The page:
Modulation and polarization multiply data capacity on optical networks.
In the beginning of optical networks, all optical signals were based on a simple mechanism known as on-off keying (OOK). In simple terms, this mechanism works by switching a light on and off to transmit data. OOK is a wider definition for representing whether data is present or absent. This mechanism is often used in combination with non-return to zero or return to zero codes.
OOK has,however, almost reached its frequency limit, resulting in the necessity to find new methods to send more data without laying more fiber strands. This is where coherent optics shines. Unlike other devices that increase data frequency, such as PAM4, coherent optics are equipped with digital signal processing (DSP) chips as well as electronic dispersion compensation (EDC). The use of DSP chips and EDC allows for coherent optics to transmit data over 1000 km, depending on the modulation.
What is coherent optics?
Coherent optics can solve capacity issues by modulating amplitude, frequency, and polarization, allowing more information to travel on the same fiber.
To make things easier, imagine a sea wave through which information can be sent. In OOK-based communications systems, we could only decide whether the wave was visible or not. Let’s assume the amplitude refers to the wave’s height, and that we manage to manipulate it. If we could distinguish four different heights, we could send much more information within the same time frame.
Similarly, imagine that frequency refers to when the crest of a wave reaches the shore, and that this is at an interval of 60 sec. By modifying this parameter and having crests reach the shore more frequently, we could send much more data. (Figure 1)
Now, imagine that the same wave could undulate not just vertically, but also horizontally, and that the two movements could be combined — you would be able to carry twice as much information. (Figure 2) This is what happens when we complicate the transmission using amplitude modulation, phase modulation and by modifying polarization.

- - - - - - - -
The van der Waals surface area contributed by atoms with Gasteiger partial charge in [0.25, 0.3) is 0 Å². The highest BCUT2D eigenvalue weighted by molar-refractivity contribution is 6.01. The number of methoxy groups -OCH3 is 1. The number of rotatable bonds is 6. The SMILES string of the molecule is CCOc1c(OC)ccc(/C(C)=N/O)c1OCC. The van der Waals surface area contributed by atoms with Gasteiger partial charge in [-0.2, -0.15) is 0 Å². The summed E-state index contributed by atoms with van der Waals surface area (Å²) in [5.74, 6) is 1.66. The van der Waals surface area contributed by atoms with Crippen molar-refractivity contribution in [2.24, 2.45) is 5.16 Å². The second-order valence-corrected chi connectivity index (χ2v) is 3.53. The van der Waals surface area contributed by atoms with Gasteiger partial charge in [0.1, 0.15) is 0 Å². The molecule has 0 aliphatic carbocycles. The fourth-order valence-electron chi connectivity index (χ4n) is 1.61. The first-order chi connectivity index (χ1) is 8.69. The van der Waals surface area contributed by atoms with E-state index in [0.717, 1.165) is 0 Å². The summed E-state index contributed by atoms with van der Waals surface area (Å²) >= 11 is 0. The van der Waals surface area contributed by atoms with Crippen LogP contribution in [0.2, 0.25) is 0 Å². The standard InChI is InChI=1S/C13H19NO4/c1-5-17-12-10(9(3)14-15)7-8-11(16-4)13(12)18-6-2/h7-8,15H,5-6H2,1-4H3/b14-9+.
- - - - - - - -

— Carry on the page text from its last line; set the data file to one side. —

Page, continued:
Combining these three techniques simultaneously complicates the signal and achieves very high throughput. For example, 400G QSFP-DD optics that is modulated using 16QAM and 64Gbaud has the capacity for 64 billion light changes per second.
With coherent optics comes various new technologies, including WDM technology multiplies the capacity of a single fiber by using many wavelengths transmitted on one fiber. DWDM multiplexes many signals with different wavelengths into a single fiber. DWDM varies from the original WDM technology as it comes in two types — fixed grid and flex grid. The fixed grid has the capacity for 48 channels with 100 GHz spacing, 64 channels with 75 GHz spacing, or 96 channels with 50 GHz spacing. Flex grid DWDM, on the other hand, does not have any channel numbers as spacing is dynamic, allowing each channel to have a different passband.
WDM technology is not new, but its application to coherent transmission is new. Currently, only DWDM can support both OOK and coherent transmission. This and the technology’s capacity to be amplified, making it largely universal, is likely why it is the most popular WDM technology.
QSFP-DD for increased capacity
A quad small form factor pluggable double density (QSFP-DD) interface differs from previous standards as it is longer than QSFP+ and QSFP28 because it has additional rows of PINs. (Figure 3) This means that instead of the previous four data paths, the QSFP-DD has eight, with each path having a throughput of 56 Gb/sec, meaning a combined total of 400G for a single transceiver. This massively increases the amount of information the interface can handle.
QSFP-DD technology differs from predecessors in that it has over double the maximum power consumption of the QSFP28. That allows for enough energy to operate coherent DSP. This is useful as network planners can skip using transponders or muxponders for their DWDM network. This technology can save companies up to 50% in initial investments and up to 90% in power consumption.
Marcin Bała is the CEO of telecommunication networks specialist Salumanus and of equipment manufacturer GBC Photonics. He has played a key role in Salumanus’ success for over 14 years, on technical, structural and managerial levels. His expertise ranges from CWDM and DWDM systems to coherent optics and alien wavelength. Marcin is actively looking for challenges and finding the best solutions for his customers, being sometimes referred to as a “DWDM Technology Evangelist”.